Chopin died from tuberculosis-related complications: experts
PR dla Zagranicy
Polish composer Fryderyk Chopin probably died from tuberculosis-related complications, according to Polish scientists whose findings are to be published in the American Journal of Medicine.
Fryderyk Chopin. Photo courtesy of the Polish Institute in Paris.
After Chopin died aged 39 in 1849, his heart was placed in a church in Warsaw. In 2014 a team of Polish scientists began to examine it, attempting to establish the cause of his death.
The heart showed life-threatening inflammation of the pericardium, the fibrous sac surrounding the heart, which suggests he suffered from chronic tuberculosis, according to a report in Nature magazine.
But the team was not allowed to remove the heart from the jar in which it was stored.
Doubts remain as to whether the heart was actually Chopin's and some experts have suggested that the composer, who was sickly since early childhood, may have had cystic fibrosis or other illnesses. Without DNA tests, neither of these things can be confirmed.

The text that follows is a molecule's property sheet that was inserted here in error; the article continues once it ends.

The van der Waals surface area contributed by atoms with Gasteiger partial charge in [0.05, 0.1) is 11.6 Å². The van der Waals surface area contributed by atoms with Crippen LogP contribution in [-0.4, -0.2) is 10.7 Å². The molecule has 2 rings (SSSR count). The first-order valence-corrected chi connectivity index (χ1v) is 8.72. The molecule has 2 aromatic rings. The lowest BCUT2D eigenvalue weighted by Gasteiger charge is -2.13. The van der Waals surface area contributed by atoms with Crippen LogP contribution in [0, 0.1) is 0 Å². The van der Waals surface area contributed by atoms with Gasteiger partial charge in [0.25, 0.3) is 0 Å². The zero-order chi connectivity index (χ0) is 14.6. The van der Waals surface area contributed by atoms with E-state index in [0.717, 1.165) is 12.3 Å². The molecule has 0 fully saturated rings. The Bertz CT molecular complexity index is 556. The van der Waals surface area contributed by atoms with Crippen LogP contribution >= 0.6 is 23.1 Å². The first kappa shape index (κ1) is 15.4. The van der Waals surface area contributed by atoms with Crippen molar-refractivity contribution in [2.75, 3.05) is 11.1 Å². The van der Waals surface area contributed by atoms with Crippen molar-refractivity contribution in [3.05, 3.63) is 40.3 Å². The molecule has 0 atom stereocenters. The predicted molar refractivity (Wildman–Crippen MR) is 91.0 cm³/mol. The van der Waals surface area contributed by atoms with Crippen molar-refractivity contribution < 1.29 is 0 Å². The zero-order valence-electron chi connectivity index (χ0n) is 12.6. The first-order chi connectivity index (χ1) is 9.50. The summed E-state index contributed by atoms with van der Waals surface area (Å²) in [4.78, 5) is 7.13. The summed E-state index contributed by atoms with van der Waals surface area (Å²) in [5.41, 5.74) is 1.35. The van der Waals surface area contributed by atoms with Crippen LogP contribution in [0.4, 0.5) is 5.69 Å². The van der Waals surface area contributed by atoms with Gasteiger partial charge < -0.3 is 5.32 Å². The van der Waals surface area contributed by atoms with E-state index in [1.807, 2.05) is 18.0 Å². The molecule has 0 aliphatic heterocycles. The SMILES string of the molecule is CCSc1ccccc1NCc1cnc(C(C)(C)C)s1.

Chopin was born in 1810 in Żelazowa Wola, near Warsaw.
He died in Paris on 17 October, 1849 and, according to Nature magazine, had requested an autopsy out of fear of being buried alive, a common 19th-century phobia.
His body was buried at Paris's Père-Lachaise cemetery, but his sister put his heart in a jar of alcohol and took it to Warsaw, where it was sealed in the pillar of the Holy Cross Church, Nature magazine said. (vb/pk)